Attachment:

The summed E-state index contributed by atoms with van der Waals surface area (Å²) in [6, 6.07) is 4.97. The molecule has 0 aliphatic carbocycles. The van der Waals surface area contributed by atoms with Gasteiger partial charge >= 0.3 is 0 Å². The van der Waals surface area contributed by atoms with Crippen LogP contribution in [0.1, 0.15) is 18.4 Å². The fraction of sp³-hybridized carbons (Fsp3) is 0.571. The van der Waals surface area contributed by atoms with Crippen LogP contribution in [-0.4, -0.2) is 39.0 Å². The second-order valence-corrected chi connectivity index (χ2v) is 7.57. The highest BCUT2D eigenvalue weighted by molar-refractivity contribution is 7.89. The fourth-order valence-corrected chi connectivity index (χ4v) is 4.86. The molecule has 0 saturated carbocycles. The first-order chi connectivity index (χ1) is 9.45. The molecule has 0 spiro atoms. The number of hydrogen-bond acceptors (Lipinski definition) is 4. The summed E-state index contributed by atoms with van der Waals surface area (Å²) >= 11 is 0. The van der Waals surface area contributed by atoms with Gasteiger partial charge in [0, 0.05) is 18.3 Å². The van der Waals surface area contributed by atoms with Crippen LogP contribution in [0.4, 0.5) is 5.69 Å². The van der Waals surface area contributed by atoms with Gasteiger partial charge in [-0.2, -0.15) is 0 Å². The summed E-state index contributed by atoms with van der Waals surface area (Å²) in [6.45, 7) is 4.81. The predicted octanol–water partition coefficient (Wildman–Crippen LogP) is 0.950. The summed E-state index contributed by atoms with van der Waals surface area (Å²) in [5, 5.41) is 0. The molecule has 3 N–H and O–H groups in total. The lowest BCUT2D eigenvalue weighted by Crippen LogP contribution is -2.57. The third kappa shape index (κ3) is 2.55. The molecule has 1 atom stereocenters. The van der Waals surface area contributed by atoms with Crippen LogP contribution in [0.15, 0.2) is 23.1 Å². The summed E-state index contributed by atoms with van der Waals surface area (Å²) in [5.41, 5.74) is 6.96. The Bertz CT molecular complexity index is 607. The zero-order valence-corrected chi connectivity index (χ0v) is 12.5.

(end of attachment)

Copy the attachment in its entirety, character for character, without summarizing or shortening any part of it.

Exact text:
The summed E-state index contributed by atoms with van der Waals surface area (Å²) in [6, 6.07) is 4.97. The molecule has 0 aliphatic carbocycles. The van der Waals surface area contributed by atoms with Gasteiger partial charge >= 0.3 is 0 Å². The van der Waals surface area contributed by atoms with Crippen LogP contribution in [0.1, 0.15) is 18.4 Å². The fraction of sp³-hybridized carbons (Fsp3) is 0.571. The van der Waals surface area contributed by atoms with Crippen LogP contribution in [-0.4, -0.2) is 39.0 Å². The second-order valence-corrected chi connectivity index (χ2v) is 7.57. The highest BCUT2D eigenvalue weighted by molar-refractivity contribution is 7.89. The fourth-order valence-corrected chi connectivity index (χ4v) is 4.86. The molecule has 0 saturated carbocycles. The first-order chi connectivity index (χ1) is 9.45. The molecule has 0 spiro atoms. The number of hydrogen-bond acceptors (Lipinski definition) is 4. The summed E-state index contributed by atoms with van der Waals surface area (Å²) >= 11 is 0. The van der Waals surface area contributed by atoms with Gasteiger partial charge in [0, 0.05) is 18.3 Å². The van der Waals surface area contributed by atoms with Crippen LogP contribution in [0.4, 0.5) is 5.69 Å². The van der Waals surface area contributed by atoms with Gasteiger partial charge in [-0.2, -0.15) is 0 Å². The summed E-state index contributed by atoms with van der Waals surface area (Å²) in [6.45, 7) is 4.81. The predicted octanol–water partition coefficient (Wildman–Crippen LogP) is 0.950. The summed E-state index contributed by atoms with van der Waals surface area (Å²) in [5, 5.41) is 0. The molecule has 3 N–H and O–H groups in total. The lowest BCUT2D eigenvalue weighted by Crippen LogP contribution is -2.57. The third kappa shape index (κ3) is 2.55. The molecule has 1 atom stereocenters. The van der Waals surface area contributed by atoms with Crippen LogP contribution in [0.15, 0.2) is 23.1 Å². The summed E-state index contributed by atoms with van der Waals surface area (Å²) in [5.41, 5.74) is 6.96. The Bertz CT molecular complexity index is 607. The zero-order valence-corrected chi connectivity index (χ0v) is 12.5.